4 Top Auto Stocks to Buy for the Long Haul

Car sales will total nearly 70 million vehicles worldwide this year, adding to the roughly 1.4 billion autos on the road across the globe. The automotive industry is massive and has grown and evolved quite a bit since the late 1800s when Karl Benz began selling his first handmade cars.

Vehicle evolution has been a constant throughout the industry’s history and it is arguably experiencing more changes now than ever before. Electric vehicles (EVs) are gaining mainstream appeal, creating the first significant challenge to powertrain technology since the combustion engine effectively created the automotive industry as we know it. There are several companies working to take advantage of this shift in the industry.

Let’s take a look at four automotive stocks that are poised to succeed over the long haul because their companies are adapting to the changing times.

Worker inspecting a vehicle in a manufacturing plant.

Image source: Getty Images.

1. Tesla: The electric vehicle pioneer


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Here is why last 2 years have been a rollercoaster for auto sector

a motorcycle parked on the side of a building: Here is why last 2 years have been a rollercoaster for auto sector

© Saurav Mukherjee
Here is why last 2 years have been a rollercoaster for auto sector

The last two years have been a roller coaster for the automotive sector that faced not one but multiple hurdles during the period and an unfortunate turn of events that further impeded recovery.

Fastest BS6 transition

India implemented BS6 norms from April 1, 2020, just three years after bringing in BS4 emission standards to reduce pollution. This made India the fastest country to successfully adopt and implement BS6 norms.

The automotive industry went through its own struggles to achieve this speedy transition, which included more use of precious metals like platinum group metals (PGM), higher electronic content and new technology to cut the tailpipe emissions.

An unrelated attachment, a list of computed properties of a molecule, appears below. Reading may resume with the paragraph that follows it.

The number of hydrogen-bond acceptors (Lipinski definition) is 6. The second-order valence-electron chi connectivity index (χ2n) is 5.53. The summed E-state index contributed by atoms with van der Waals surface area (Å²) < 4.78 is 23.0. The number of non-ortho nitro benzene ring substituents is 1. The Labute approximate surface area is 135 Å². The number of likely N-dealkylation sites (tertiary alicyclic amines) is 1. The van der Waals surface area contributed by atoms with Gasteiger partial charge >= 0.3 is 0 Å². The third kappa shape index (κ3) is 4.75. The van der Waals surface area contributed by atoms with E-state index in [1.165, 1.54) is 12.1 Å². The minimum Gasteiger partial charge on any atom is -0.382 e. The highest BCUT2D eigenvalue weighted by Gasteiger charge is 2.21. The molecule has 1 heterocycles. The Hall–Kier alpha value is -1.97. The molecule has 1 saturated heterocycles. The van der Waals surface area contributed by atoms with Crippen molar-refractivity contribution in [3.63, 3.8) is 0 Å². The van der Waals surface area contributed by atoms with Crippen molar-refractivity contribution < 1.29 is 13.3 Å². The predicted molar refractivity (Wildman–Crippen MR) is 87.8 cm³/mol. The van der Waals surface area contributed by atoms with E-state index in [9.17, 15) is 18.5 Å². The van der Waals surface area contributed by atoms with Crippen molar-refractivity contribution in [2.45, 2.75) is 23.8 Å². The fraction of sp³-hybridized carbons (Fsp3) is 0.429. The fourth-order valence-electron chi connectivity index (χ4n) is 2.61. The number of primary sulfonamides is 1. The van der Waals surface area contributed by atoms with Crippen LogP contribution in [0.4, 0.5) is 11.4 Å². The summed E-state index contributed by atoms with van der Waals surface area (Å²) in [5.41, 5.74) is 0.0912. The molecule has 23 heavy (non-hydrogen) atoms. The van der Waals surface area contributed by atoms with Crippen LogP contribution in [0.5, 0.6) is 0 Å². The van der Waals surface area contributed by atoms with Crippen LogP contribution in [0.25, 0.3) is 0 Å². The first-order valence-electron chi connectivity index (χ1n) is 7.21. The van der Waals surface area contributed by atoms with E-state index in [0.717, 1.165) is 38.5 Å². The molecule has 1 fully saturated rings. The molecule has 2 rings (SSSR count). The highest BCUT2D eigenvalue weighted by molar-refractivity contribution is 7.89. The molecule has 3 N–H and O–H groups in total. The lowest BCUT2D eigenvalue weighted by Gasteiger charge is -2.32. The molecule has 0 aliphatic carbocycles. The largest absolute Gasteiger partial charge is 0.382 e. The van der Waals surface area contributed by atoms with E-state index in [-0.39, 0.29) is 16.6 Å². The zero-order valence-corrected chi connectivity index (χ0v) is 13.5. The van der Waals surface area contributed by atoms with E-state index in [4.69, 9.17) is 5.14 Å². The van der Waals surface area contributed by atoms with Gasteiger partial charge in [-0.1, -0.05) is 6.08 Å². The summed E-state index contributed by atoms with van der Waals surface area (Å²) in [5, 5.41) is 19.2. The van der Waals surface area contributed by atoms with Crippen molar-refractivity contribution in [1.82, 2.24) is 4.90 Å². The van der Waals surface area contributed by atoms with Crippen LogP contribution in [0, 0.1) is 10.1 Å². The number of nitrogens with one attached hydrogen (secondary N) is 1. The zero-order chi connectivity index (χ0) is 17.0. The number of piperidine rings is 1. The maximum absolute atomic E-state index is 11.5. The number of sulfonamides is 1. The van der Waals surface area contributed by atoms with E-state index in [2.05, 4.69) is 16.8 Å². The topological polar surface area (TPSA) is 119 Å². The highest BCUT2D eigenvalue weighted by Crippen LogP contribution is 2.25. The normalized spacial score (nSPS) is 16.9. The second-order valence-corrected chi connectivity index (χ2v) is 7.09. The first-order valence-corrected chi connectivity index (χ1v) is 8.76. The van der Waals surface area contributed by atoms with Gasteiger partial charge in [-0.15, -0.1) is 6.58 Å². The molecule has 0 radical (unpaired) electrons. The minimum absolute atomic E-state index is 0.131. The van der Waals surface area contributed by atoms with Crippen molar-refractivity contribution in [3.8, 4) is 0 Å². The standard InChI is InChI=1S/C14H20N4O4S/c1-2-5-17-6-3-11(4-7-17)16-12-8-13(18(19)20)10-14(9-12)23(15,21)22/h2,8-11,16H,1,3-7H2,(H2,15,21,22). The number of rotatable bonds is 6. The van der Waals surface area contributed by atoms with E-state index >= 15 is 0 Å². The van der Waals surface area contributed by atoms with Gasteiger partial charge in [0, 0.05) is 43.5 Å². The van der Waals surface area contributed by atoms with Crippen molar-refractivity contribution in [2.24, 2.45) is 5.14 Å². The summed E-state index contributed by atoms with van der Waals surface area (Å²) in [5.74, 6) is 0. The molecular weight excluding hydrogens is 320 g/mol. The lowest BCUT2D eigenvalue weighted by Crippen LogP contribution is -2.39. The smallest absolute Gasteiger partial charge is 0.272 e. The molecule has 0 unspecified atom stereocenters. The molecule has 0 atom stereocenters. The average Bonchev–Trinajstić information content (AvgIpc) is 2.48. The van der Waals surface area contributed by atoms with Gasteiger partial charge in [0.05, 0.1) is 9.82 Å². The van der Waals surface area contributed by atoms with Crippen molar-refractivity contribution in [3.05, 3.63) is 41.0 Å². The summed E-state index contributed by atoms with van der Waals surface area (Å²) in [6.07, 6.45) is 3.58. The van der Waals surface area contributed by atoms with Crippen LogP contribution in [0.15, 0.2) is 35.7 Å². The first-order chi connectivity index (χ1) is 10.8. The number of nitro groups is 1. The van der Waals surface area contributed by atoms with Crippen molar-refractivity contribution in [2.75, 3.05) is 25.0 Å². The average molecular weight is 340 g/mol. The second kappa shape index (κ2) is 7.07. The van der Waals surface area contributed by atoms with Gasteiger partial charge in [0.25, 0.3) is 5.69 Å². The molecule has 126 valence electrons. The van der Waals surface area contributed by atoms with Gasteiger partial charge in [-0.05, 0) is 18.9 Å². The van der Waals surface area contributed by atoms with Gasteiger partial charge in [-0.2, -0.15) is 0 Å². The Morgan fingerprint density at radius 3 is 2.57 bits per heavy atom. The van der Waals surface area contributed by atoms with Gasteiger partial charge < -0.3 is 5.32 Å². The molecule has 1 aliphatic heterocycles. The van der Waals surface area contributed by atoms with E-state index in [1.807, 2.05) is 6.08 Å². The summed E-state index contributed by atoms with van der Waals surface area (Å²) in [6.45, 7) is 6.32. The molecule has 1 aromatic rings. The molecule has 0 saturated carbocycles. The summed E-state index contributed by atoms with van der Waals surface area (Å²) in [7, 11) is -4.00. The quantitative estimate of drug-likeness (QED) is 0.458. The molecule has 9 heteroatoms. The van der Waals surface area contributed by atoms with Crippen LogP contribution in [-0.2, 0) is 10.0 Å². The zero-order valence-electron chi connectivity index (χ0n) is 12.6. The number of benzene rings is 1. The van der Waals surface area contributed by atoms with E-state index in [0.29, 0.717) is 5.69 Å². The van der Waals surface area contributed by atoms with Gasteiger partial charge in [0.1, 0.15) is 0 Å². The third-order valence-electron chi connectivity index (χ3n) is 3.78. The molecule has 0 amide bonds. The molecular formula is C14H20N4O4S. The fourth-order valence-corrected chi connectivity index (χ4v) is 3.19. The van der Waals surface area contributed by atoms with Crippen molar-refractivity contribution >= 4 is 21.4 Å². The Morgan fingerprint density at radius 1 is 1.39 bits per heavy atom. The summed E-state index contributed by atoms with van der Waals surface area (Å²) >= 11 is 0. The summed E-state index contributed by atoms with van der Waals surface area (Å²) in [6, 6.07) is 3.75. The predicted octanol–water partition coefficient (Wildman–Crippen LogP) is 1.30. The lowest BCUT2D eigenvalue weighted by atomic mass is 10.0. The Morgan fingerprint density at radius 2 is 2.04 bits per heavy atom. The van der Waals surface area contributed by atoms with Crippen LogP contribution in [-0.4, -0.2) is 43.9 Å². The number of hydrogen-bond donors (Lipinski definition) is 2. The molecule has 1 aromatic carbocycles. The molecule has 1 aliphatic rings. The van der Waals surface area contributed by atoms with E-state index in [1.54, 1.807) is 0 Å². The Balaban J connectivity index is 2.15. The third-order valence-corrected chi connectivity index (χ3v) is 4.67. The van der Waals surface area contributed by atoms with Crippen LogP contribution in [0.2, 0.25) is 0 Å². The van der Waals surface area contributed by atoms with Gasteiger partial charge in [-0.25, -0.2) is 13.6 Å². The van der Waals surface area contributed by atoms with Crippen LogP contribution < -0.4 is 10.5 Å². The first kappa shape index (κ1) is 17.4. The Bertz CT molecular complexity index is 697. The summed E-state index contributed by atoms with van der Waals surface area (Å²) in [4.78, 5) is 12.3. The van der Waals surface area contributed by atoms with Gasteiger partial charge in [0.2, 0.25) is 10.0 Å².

This entailed a price hike of as high as 20 percent for two-wheelers and 3-4 percent for passenger vehicles—reasonably significant inflation that affected demand in the short term.


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Chip shortage expected to cost auto industry $210 billion in 2021

Ford started resuming vehicle production in the U.S. on May 18, 2020 with new coronavirus safety protocols such as health assessments, personal protective equipment and facility modifications to increase social distancing.


With no end in sight this year, the ongoing semiconductor chip shortage is now expected to cost the global automotive industry an estimated $210 billion in revenue in 2021, according to consulting firm AlixPartners.

The forecast is almost double it previous projection of $110 billion in May. The New York-based firm first released an initial forecast of $60.6 billion in late January when the parts problem started causing automakers to cut production at plants.

“Of course, everyone had hoped that the chip crisis would have abated more by now, but unfortunate events such as the COVID-19 lockdowns in Malaysia and continued problems elsewhere have exacerbated things,” Mark Wakefield, global co-leader of the automotive and industrial practice at AlixPartners,

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6abc’s Auto Experience navigates the industry’s trending topics

PHILADELPHIA (WPVI) — Take a ride with the experts in the auto industry during 6abc’s Auto Experience, airing August 26 at 7 pm on 6abc (rebroadcast on August 28; also streaming on the 6abc app).

Karen Rogers and Ducis Rodgers are joined by automotive experts Maria Pacifico and Kevin Mazzucola to navigate the biggest issues impacting the automotive world today.

Experts from Motor Trend, Kelley Blue Book and Edmunds provide insights on the industry’s trending topics, from Covid cars to electric vehicles and how one tiny piece of technology is changing everything for automakers and shoppers.

Automakers persevere through pandemic
The global pandemic has created major challenges for the automotive industry.

Shutdowns have affected manufacturing, forcing some dealerships to close and others to adjust to a new way of selling vehicles.

But nothing has been quite as impactful as the microchip shortage that has halted production on millions of vehicles

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